Q. How is your daughter now?
Ans. Now my daughter has overcome almost all the challenges. Although, she faces some problems but who doesn’t face them in life. Special or not, everyone has to face problems in life. It was a tough journey though. I am thankful to god that he made me so strong, gave me such energy that I could work upon my daughter. Now she is studying and works in a jewellery company. She is a graduate and has done graphic designing course too while doing job in the company.
Q. What are the challenges that you face in running ‘Koshish’?
Ans. Financial crisis is the biggest challenge for us. There is always a crisis of funds. I have an elaborate staff for every special need of the kids such as speech therapist, occupational therapist, special education teachers, physiotherapists other than regular assisting staff. I cannot even manage their salaries properly. I give salary to half of the staff in one month and to remaining staff, the salary is given in the next month. We are running the school like this for a long. We don’t get any aid from government. Even companies have not yet given any funds to us under CSR.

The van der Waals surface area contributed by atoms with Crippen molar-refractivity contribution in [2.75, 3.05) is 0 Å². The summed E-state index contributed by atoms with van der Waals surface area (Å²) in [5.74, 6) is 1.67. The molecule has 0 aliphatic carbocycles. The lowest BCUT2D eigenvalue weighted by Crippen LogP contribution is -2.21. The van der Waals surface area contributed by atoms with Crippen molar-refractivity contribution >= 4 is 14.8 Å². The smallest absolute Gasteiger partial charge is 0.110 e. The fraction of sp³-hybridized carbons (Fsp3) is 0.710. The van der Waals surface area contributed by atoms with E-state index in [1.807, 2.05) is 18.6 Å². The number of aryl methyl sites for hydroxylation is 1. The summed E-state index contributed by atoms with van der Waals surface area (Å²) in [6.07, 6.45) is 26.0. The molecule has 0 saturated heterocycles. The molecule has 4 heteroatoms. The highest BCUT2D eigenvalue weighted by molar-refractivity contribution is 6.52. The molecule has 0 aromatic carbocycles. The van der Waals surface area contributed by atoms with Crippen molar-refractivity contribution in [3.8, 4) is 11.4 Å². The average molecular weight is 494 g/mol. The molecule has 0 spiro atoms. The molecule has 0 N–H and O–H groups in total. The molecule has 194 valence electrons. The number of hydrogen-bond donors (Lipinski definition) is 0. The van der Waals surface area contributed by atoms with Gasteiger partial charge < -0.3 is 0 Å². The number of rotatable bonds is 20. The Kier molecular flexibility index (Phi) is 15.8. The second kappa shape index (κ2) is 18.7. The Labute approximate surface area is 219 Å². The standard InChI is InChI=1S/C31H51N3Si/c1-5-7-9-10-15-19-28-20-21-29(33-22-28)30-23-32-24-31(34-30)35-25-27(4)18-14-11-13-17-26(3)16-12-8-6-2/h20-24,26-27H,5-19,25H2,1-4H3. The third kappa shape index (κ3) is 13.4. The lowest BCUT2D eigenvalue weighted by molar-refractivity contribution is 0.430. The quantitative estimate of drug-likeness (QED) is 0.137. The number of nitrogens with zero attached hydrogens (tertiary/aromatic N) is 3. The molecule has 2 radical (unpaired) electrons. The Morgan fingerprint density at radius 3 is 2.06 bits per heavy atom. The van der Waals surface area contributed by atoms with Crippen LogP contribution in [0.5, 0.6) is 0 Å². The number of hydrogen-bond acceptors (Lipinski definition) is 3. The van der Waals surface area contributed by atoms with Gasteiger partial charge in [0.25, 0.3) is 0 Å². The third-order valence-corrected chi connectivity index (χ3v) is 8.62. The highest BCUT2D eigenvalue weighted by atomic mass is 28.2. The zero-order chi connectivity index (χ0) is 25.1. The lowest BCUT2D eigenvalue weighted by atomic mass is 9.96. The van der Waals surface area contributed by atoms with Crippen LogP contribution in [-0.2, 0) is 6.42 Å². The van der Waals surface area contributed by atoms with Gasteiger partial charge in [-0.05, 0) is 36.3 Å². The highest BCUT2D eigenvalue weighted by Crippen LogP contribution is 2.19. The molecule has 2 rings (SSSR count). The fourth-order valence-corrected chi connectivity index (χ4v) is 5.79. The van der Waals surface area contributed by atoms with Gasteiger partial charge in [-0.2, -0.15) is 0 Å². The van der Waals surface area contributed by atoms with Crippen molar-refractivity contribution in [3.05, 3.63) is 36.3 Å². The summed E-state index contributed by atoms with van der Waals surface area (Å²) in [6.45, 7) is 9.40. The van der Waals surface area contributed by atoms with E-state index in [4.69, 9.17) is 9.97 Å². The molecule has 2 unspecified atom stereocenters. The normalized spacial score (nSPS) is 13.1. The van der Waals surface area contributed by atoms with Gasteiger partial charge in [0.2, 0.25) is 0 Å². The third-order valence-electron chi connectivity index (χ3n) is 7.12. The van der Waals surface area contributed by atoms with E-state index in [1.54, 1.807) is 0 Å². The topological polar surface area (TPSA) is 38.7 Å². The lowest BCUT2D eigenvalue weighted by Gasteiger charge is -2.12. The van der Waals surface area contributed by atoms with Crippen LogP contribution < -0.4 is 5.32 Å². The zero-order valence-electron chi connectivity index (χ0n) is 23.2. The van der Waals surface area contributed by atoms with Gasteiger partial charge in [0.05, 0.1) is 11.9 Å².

One more challenge is the approach of the parents towards their kids. They don’t accept their child is special. Sometimes when they realize that they are special, 80% of parents do not get ready to provide them special education. Parents also do not pay fees properly. Sometimes they say, you must be getting aid from government and sometimes they pay fee for only those days when their children were present in the school. But we cannot do anything, how can we not assist these children in becoming self dependent? They are special and our school strives to make their lives better.
Q. So how do you manage the expenses?